Coffee with Aria Umezawa


Article Written by Stephen Bell – Marketing/Development @coffeescreative

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At Coffeeshop Creative we are not only passionate about designing and developing a unique web presence for our clients, but also sharing their stories. We are super excited to share another story in our series of blogs – Grabbing Coffee. Today’s feature – director, producer & writer Aria Umezawa.  As we are designing the upcoming launch of her custom website, we recently caught up with Aria at Toronto coffee spot, Jet Fuel Coffee. So grab your favourite cup of java and get to know a little about this talented and exciting director on the operatic scene!






Tell us a little about yourself?


Not much to tell, really! I was born and raised in Toronto to a Japanese father, and a Canadian mother. I have two amazing and hilarious brothers, and the best friends in the world (an objective truth, I’m not being biased). My husband is a lawyer from Newfoundland, who inspires me every day to work harder, make it better, do it faster, and make myself stronger. I love comic books, llamas, snails, coffee, and hot pot. My celebrity doppelganger is Lee Tae-min from the Korean Boy Band, SHINee (circa their “Lucifer” music video). I take my work very seriously, I try not to take myself very seriously.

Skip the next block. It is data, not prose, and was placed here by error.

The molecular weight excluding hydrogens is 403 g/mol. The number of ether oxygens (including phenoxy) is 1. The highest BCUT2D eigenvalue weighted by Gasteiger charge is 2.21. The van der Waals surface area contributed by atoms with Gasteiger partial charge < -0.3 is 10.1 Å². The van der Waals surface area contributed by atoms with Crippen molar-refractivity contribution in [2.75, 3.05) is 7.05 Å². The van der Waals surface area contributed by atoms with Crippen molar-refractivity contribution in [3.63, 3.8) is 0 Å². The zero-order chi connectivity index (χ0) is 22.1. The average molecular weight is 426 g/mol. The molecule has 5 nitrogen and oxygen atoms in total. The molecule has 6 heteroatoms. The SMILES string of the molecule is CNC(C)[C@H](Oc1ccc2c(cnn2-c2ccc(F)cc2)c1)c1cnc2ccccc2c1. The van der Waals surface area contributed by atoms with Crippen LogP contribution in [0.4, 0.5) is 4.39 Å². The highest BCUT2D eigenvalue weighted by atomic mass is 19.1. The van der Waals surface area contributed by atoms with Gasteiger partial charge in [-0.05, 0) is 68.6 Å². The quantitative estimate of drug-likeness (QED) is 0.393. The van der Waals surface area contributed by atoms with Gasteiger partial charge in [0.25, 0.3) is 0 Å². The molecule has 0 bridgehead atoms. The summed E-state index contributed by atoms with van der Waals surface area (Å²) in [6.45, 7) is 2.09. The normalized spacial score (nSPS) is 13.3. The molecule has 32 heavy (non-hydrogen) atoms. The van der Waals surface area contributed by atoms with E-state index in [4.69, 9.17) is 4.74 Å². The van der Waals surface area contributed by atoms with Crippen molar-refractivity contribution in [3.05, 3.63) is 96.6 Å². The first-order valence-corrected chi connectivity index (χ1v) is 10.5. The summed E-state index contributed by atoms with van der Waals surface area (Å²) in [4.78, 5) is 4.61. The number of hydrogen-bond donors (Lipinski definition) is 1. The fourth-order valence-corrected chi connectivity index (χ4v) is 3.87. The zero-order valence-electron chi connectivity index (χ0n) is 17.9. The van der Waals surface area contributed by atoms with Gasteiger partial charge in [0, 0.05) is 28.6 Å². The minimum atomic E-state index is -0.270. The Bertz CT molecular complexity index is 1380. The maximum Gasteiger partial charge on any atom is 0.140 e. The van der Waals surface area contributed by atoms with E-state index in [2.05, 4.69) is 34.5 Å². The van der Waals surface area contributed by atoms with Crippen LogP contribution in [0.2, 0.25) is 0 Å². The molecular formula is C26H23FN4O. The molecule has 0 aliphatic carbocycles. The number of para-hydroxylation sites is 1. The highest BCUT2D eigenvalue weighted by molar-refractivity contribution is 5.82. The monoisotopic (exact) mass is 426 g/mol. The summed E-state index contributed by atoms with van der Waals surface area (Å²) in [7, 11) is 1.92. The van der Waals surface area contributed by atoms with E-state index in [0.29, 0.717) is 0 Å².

Aria Umezawa directing in rehearsal at the Merola Grand Finale – San Fransisco/USA 


What inspires you with operatic direction, and the ability to tell a story in a unique or different way?


In my mind, when opera is at its best, it represents the pinnacle of human achievement. It’s creative, it’s intellectual, it’s a physical feat, it’s about the sum of its parts being greater than the individual. There is so much to love about opera, and there’s so much to explore and dive into. It’s one of many mediums that tries to connect us to our humanity, and it does so by showing us that there are just some situations where words alone cannot suffice.
Beyond that, I guess I’m the type of person who likes to colour with all the crayons in the box, and opera is an art form that let’s me do that.




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Dan Gahr (left), Jennifer Szeto, Aria Umezawa and Anthony Reed mix opera and EDM at dance party- San Francisco Chronicle



You are now completing an Adler Fellowship through the San Francisco Opera Center, tell us a little bit about your experience in this prestigious company?



It’s difficult for me to describe how life-changing my time with San Francisco Opera has been. Beyond the practical experience, and the sheer number of opportunities they have afforded me over the past year-and-a-bit, the chance to observe and interact with so many astonishingly talented people has been humbling. Everyone I’ve come across, in every department, is highly passionate about what they do, and the people I’ve had the chance to interact with have been incredibly generous with their time, and open to sharing their experiences with me.